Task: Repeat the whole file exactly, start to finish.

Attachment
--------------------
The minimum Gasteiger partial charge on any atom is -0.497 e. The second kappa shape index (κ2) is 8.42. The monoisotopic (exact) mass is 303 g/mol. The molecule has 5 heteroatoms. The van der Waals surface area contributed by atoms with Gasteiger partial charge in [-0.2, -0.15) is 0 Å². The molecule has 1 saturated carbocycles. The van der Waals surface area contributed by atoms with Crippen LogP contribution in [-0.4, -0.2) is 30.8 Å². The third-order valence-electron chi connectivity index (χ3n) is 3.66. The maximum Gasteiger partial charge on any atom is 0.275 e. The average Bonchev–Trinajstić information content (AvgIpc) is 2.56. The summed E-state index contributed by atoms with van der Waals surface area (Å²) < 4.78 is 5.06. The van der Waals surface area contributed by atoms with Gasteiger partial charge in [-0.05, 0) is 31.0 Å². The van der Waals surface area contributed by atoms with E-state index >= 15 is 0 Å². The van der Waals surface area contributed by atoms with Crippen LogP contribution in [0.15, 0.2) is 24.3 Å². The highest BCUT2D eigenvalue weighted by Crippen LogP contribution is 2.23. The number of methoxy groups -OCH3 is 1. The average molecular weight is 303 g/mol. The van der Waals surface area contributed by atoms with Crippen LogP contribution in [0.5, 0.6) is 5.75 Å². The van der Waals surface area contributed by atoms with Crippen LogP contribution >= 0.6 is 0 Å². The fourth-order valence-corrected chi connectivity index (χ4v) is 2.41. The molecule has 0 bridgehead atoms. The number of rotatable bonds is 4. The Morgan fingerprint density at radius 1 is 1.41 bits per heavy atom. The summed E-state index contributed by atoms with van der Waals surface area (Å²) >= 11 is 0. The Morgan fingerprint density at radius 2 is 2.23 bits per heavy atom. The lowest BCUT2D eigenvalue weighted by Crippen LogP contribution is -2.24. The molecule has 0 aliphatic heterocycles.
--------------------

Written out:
The minimum Gasteiger partial charge on any atom is -0.497 e. The second kappa shape index (κ2) is 8.42. The monoisotopic (exact) mass is 303 g/mol. The molecule has 5 heteroatoms. The van der Waals surface area contributed by atoms with Gasteiger partial charge in [-0.2, -0.15) is 0 Å². The molecule has 1 saturated carbocycles. The van der Waals surface area contributed by atoms with Crippen LogP contribution in [-0.4, -0.2) is 30.8 Å². The third-order valence-electron chi connectivity index (χ3n) is 3.66. The maximum Gasteiger partial charge on any atom is 0.275 e. The average Bonchev–Trinajstić information content (AvgIpc) is 2.56. The summed E-state index contributed by atoms with van der Waals surface area (Å²) < 4.78 is 5.06. The van der Waals surface area contributed by atoms with Gasteiger partial charge in [-0.05, 0) is 31.0 Å². The van der Waals surface area contributed by atoms with E-state index >= 15 is 0 Å². The van der Waals surface area contributed by atoms with Crippen LogP contribution in [0.15, 0.2) is 24.3 Å². The highest BCUT2D eigenvalue weighted by Crippen LogP contribution is 2.23. The number of methoxy groups -OCH3 is 1. The average molecular weight is 303 g/mol. The van der Waals surface area contributed by atoms with Crippen LogP contribution in [0.5, 0.6) is 5.75 Å². The van der Waals surface area contributed by atoms with Crippen LogP contribution >= 0.6 is 0 Å². The fourth-order valence-corrected chi connectivity index (χ4v) is 2.41. The molecule has 0 bridgehead atoms. The number of rotatable bonds is 4. The Morgan fingerprint density at radius 1 is 1.41 bits per heavy atom. The summed E-state index contributed by atoms with van der Waals surface area (Å²) >= 11 is 0. The Morgan fingerprint density at radius 2 is 2.23 bits per heavy atom. The lowest BCUT2D eigenvalue weighted by Crippen LogP contribution is -2.24. The molecule has 0 aliphatic heterocycles.